At PLOS ONE, we’ve been compiling year-end lists to reflect on the most popular articles and research videos published in our journal. But this year, we also wanted to compile an alternative list, based on article-level metrics (ALMs*), a collection of indicators that help us assess the impact a published article has made on the community and the public, which can be monitored over time. This list captures the top 20 articles of 2014 based on a review of ALMs data over the past 12 months and complements an earlier list we featured at the end of the summer.
Without further ado, this year’s top papers are below:
1. Text me about it: A pain in the neck
A study from January, “Texting and Walking: Strategies for Postural Control and Implications for Safety,” suggests texting while walking impacts posture and balance. Over 27,000 views and 8600 PDF downloads–the most on our list–places this study at the top of our list. Maybe it’s time to look up from our phones—if not for other pedestrians’ sakes, at least for our own neck’s.
Published 1/22/2014, Image from the article
2. Concerns over testosterone therapy
Testosterone therapy may raise the risk of heart attack according to “Increased Risk of Non-Fatal Myocardial Infarction Following Testosterone Therapy Prescription in Men.” An EveryONE blog post from earlier this year highlighted the unusual trajectory of this paper in the media and the public, demonstrating an impact that reaches far beyond just ALMs.
3. Lizard tales: What lizard tails may tell us about regenerating human tissue
Scientists studied lizard tail regeneration to look for clues for how we might regenerate human tissue, according to “Transcriptomic Analysis of Tail Regeneration in the Lizard Anolis carolinensis Reveals Activation of Conserved Vertebrate Developmental and Repair Mechanisms.”
Published 8/20/2014, Image from the article
4. Baby, it’s cold in liquid nitrogen
In a study published in January, “A Leech Capable of Surviving Exposure to Extremely Low Temperatures,” scientists observed leeches surviving in liquid nitrogen for 24 hours and in -130 degrees F for up to 9 months.
Published 1/22/2014, Image from the article
5. Origami-inspired microscopes for under $1
“Foldscope: Origami-Based Paper Microscope,” published in June, described a low-cost, paper-based microscope called a Foldscope. Light weight and durable, the authors suggest this microscope could be useful in the field and for science education.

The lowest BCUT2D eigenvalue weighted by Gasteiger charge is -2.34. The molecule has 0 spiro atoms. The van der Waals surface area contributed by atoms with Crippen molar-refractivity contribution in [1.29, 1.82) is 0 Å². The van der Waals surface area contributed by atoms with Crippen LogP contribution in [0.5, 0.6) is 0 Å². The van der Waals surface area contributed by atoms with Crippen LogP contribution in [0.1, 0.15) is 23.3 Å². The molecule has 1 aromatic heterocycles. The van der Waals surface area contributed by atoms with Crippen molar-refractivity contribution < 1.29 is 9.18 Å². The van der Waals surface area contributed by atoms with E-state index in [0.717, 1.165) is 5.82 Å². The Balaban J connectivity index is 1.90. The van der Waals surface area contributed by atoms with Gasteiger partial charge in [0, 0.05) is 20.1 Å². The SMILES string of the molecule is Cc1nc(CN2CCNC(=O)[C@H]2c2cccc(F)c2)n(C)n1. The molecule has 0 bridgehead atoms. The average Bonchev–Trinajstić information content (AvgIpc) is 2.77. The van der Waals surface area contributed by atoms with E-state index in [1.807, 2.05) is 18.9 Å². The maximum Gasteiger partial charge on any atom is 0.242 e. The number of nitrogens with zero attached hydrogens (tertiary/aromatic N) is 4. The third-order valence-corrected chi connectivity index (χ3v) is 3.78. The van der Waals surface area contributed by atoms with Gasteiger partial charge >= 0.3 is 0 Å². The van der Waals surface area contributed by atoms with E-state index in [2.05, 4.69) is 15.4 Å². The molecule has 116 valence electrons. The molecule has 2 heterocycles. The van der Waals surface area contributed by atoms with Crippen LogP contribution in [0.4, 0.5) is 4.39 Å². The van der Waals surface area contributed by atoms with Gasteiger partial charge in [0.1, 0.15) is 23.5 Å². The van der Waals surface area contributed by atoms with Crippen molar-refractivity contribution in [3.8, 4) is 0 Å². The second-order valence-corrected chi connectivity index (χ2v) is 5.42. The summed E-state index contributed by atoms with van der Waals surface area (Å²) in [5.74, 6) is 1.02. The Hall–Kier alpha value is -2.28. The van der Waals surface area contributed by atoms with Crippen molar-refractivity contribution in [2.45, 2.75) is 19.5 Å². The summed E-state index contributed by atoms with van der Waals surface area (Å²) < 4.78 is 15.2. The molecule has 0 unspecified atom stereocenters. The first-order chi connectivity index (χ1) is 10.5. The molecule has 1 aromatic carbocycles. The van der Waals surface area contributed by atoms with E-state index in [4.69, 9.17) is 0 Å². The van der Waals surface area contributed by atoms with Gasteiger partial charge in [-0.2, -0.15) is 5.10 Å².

Published 6/18/2014, Image from the article
6. Developing tests for early cancer diagnosis
In a paper from October, “Sentinel” Circulating Tumor Cells Allow Early Diagnosis of Lung Cancer in Patients with Chronic Obstructive Pulmonary Disease,” authors analyzed the results of a blood test that could detect cells associated with chronic obstructive pulmonary disease (COPD), which may help with early diagnosis of lung cancer.
7. I’m a (Black Death) survivor
“Mortality Risk and Survival in the Aftermath of the Medieval Black Death,” published in May, suggests people who survived the Black Death, as well as their descendants, lived significantly longer and were healthier than people who lived before the epidemic.
Published 5/7/2014, Image from the article
8. Lucky to be 110
Scientists sequenced the world’s oldest people’s genomes, but unfortunately, they didn’t find a genetic pattern to their longevity in the study, “Whole-Genome Sequencing of the World’s Oldest People.” No secret to a long life just yet.
9. That smarts!
Scientists analyzed Neanderthal history and genetics and suggest that maybe they weren’t less intelligent than modern humans, as previously thought, but rather interbred and assimilated with modern humans in a study “Neandertal Demise: An Archaeological Analysis of the Modern Human Superiority Complex,” published in April.
10. Study “yields” data for the GMO debate